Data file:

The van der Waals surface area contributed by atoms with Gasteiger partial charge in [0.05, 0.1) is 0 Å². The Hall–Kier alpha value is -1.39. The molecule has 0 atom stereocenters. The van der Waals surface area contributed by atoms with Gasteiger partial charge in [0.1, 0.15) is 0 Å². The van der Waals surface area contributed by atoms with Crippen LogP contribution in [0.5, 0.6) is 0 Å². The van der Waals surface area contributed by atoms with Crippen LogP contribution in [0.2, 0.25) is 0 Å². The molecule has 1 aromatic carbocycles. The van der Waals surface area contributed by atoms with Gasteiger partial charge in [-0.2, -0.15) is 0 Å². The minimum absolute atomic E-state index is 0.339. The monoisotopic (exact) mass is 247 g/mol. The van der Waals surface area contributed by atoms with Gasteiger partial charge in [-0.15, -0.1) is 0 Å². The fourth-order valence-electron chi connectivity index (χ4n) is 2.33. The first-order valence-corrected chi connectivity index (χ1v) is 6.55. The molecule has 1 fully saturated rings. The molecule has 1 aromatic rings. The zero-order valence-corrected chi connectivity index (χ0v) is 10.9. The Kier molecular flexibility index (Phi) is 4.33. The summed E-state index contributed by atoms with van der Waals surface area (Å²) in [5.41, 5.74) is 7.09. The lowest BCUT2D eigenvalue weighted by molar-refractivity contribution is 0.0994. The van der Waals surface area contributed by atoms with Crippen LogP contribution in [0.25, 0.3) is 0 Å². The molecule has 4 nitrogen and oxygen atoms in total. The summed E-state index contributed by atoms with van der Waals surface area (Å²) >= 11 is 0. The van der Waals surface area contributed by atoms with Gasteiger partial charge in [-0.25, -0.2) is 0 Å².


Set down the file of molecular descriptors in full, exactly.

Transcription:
The van der Waals surface area contributed by atoms with Gasteiger partial charge in [0.05, 0.1) is 0 Å². The Hall–Kier alpha value is -1.39. The molecule has 0 atom stereocenters. The van der Waals surface area contributed by atoms with Gasteiger partial charge in [0.1, 0.15) is 0 Å². The van der Waals surface area contributed by atoms with Crippen LogP contribution in [0.5, 0.6) is 0 Å². The van der Waals surface area contributed by atoms with Crippen LogP contribution in [0.2, 0.25) is 0 Å². The molecule has 1 aromatic carbocycles. The van der Waals surface area contributed by atoms with Gasteiger partial charge in [-0.2, -0.15) is 0 Å². The minimum absolute atomic E-state index is 0.339. The monoisotopic (exact) mass is 247 g/mol. The van der Waals surface area contributed by atoms with Gasteiger partial charge in [-0.15, -0.1) is 0 Å². The fourth-order valence-electron chi connectivity index (χ4n) is 2.33. The first-order valence-corrected chi connectivity index (χ1v) is 6.55. The molecule has 1 fully saturated rings. The molecule has 1 aromatic rings. The zero-order valence-corrected chi connectivity index (χ0v) is 10.9. The Kier molecular flexibility index (Phi) is 4.33. The summed E-state index contributed by atoms with van der Waals surface area (Å²) in [5.41, 5.74) is 7.09. The lowest BCUT2D eigenvalue weighted by molar-refractivity contribution is 0.0994. The van der Waals surface area contributed by atoms with Crippen LogP contribution in [0.25, 0.3) is 0 Å². The molecule has 4 nitrogen and oxygen atoms in total. The summed E-state index contributed by atoms with van der Waals surface area (Å²) >= 11 is 0. The van der Waals surface area contributed by atoms with Gasteiger partial charge in [-0.25, -0.2) is 0 Å².